Here is what we’ve been up to!

Map Study

We wanted to learn about how children use different symbols on maps. We presented preschoolers with maps of model rooms and asked them to use the different symbols on the maps to find stickers hidden in the model room.

1) Sometimes the symbols MATCHED the stickersthe colour of the sticker (match version)

2) a different colour, altogether (arbitrary version)

3) the colour of the other sticker (conflict version)

We found that children were better at using matching and arbitrary symbols than they were at using ones in conflict. Interestingly, we found that different sets of skills were related to performance on each of the versions. For example, memory skills seem to be important for using arbitrary symbols. For the conflict symbols, we found that the task not only had memory demands but also required the children to overcome an instinctive response. Knowledge of what skills help children understand the symbols in maps can be used to help children understand symbols they encounter daily (numbers, written words, photographs, etc.)

Sorting Boats and Rabbits

The Dimensional Change Card Sort is a cognitive task often used with preschoolers. In the card sort, a blue rabbit and a red boat are affixed to the tops of two boxes and a series of mismatched boats and rabbits are sorted. In the colour game… in the shape game… Younger children have great difficulty playing the second game, no matter which game that is (colour or shape)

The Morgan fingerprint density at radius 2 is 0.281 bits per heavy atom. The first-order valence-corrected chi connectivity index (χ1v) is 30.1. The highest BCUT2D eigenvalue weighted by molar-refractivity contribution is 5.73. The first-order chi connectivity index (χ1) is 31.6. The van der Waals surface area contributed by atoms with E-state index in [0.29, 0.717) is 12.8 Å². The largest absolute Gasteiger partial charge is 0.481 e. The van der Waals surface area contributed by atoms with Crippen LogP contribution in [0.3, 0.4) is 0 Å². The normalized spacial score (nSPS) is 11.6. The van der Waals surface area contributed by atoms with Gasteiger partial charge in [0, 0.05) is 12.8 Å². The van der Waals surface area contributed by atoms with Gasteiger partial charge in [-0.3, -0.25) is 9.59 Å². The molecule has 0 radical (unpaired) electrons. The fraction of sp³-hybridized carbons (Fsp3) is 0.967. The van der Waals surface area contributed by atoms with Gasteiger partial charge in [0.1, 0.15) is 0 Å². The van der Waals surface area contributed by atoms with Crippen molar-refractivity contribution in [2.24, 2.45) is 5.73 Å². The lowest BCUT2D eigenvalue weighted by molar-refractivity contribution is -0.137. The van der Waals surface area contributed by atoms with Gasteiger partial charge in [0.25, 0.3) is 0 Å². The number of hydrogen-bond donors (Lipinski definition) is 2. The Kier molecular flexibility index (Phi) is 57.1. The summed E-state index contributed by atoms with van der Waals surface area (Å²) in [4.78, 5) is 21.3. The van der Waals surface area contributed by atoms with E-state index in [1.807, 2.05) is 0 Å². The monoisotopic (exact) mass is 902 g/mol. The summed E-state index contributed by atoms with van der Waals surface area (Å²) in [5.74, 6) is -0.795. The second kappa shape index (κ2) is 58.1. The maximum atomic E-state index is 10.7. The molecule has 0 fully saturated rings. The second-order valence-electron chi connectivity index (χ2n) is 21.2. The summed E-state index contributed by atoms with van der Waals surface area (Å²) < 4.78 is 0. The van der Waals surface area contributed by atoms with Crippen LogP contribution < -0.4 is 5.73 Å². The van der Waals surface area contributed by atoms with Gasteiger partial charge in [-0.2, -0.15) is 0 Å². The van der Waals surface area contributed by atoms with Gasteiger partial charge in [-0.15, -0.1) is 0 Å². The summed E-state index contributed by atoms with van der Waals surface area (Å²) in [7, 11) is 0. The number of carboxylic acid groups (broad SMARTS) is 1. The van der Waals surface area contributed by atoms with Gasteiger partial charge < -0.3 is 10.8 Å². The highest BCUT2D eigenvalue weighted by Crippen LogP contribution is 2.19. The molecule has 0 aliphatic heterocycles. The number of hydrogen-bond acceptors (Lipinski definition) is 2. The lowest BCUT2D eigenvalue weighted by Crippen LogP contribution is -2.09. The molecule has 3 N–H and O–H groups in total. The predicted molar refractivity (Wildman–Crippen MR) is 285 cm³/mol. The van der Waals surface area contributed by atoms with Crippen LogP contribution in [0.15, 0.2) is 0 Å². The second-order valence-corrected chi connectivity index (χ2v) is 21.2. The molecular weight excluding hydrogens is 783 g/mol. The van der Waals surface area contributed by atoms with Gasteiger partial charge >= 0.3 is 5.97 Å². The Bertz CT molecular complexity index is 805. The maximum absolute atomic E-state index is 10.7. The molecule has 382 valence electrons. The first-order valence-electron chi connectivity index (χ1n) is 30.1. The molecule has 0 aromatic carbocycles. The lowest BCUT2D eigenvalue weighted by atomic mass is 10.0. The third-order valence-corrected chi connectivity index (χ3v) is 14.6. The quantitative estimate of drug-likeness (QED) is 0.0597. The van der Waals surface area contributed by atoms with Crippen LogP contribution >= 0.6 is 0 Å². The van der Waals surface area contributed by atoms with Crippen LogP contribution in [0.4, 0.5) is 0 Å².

We found that if we told younger children what was on the card before showing it to them, they were much more likely to be successful in the second game (provided this was their first time playing the game). We were able to help younger kids overcome the distraction of the first game, and have shown that younger kids are better sorters than we thought!

Picture Patterns

Previous research has demonstrated that when preschool children are presented with a table of pictures in a particular pattern, they are unable to correctly fill in the blanks. The children tend to choose a picture that fits the pattern in one regard, but not all aspects, to fill in the missing spot. These results tend to be interpreted as evidence that children lack the ability to consider more than one dimension of the pictures. This research, however, has used complicated tables including several missing places and categories as a relevant component of the pattern. Therefore, we developed a basic task (as seen below) using only simple shapes and colours.

Our results indicated that children as young as four years of age are able to correctly choose the missing item from an array of possible options. Therefore, provided task demands are minimal, even young children can consider multiple aspects of a picture simultaneously.